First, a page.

Maquaculture? Aquagroves? Combining Income Sources as an Intensive Shrimp Farming Alternative in Kenya

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Mangrove forests make up one of the world’s rarest ecosystems, and an estimated 35% of mangrove forest has disappeared over the last two decades (Wells, Ravilious, & Corcoran, 2006). Mangroves provide important ecosystem services, including protection from storm surges and flooding, sequestration and storage of carbon, maintenance of water quality, and provision of nursery habitats for marine life (Bournazel et al., 2015; Wells, Ravilious, & Corcoran, 2006). Mangrove degradation has primarily resulted from human activities, one of the most notable being conversion to shrimp aquaculture (Bournazel et al., 2015; Wells, Ravilious, & Corcoran, 2006).


Far from sustainable, the majority of shrimp aquaculture operations experience production decline after only 4-10 years of operation (Bournazel et al., 2015). Shrimp ponds are often abandoned soon after this decline, leaving behind polluted spaces with drastically different soil composition and structure than the natural habitat they replaced (Bournazel et al., 2015). The intensive shrimp aquaculture of today is damaging to local ecosystems, and results in inequitable use of natural resources.  It is fair to say that it is a practice that requires reassessment; however in this reassessment, it is vital to consider the livelihoods of the farmers. A model for transition away from intensive shrimp aquaculture requires an attractive income alternative.

Kenyan villagers in the coastal community of Kilifi have traditionally been fishers, but in recent years have seen great decline in local fisheries (Mbugua, 2015). James Kairu, a scientist at the Kenya Marine and Fisheries Institute, identified the loss of Kenya’s mangroves as a key reason that fish numbers had dropped in recent years, highlighting mangrove restoration as an important step in the recovery of fisheries off of the Kenyan coast (Mbugua, 2015). Understanding the important role that mangrove forests play as fish nurseries, the people of Kilifi decided try a combination of mangrove restoration and aquaculture to develop a sustainable source of income for its residents, rather than moving to unsustainable practices such as shrimp aquaculture (Mbugua, 2015).  Foreign aid has enabled the villagers to plant more than 15,000 mangrove trees, guard mangroves from illegal hunters, and create and maintain four tidal fish ponds (Mbugua, 2015). The ponds fill with crabs, prawns, and fish twice a day when the tide comes in, and leaves them behind when the tide goes out again (Mbugua, 2015). The villagers then collect the stock, and sell it as a form of income (Mbugua, 2015). To supplement this income, they also sell a minimum of 12,000 mangrove seedlings each year (Mbugua, 2015).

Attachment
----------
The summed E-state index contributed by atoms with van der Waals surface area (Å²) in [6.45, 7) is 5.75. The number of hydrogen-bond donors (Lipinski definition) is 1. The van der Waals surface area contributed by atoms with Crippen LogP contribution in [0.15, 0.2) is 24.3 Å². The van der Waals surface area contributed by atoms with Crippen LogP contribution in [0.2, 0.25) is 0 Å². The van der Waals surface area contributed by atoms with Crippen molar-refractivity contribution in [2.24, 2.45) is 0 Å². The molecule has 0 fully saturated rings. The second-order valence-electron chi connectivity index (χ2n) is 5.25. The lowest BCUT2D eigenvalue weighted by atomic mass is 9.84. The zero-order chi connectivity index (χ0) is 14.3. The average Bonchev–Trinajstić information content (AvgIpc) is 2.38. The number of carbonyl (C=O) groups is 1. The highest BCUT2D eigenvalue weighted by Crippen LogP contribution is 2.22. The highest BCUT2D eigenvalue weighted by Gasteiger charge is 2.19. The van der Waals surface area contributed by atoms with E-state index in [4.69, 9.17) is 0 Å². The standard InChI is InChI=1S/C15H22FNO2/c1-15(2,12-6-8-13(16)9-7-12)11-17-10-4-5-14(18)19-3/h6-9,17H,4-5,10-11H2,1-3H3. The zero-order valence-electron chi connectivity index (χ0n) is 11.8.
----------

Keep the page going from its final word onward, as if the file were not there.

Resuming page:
Kilifi seems to be a success story, providing a framework for a creative income alternative to unsustainable aquaculture. It is hard to say, however, whether this project could be replicated in areas not receiving foreign aid. Will this compete with the income that could have been generated from intensive shrimp aquaculture practices without being subsidized? If it results in the protection of mangrove forests, is a subsidy not such a bad idea? At the very least, this model deserves further exploration.



Bournazel, J., Kumara, M.P., Jayatissa, L.P., Viergever, K., Morel, V., Huxham, M. (2015). The impacts of shrimp farming on land-use and carbon storage around Puttalam lagoon, Sri Lanka. Ocean and Coastal Management, 113, 18-28.

Mbugua, S. (2015, August 28) Kenyan fishing town swaps boats for mangroves and mariculture. Reuters. Retrieved from

United Nations Environmental Program. (2005). One Planet Many People: Atlas of our changing environment. United Nations Pubns.

Wells, S., Ravilious, C., Corcoran, E. (2006). In the frontline: shoreline protection and other ecosystem services from mangroves and coral reefs. Retrieved from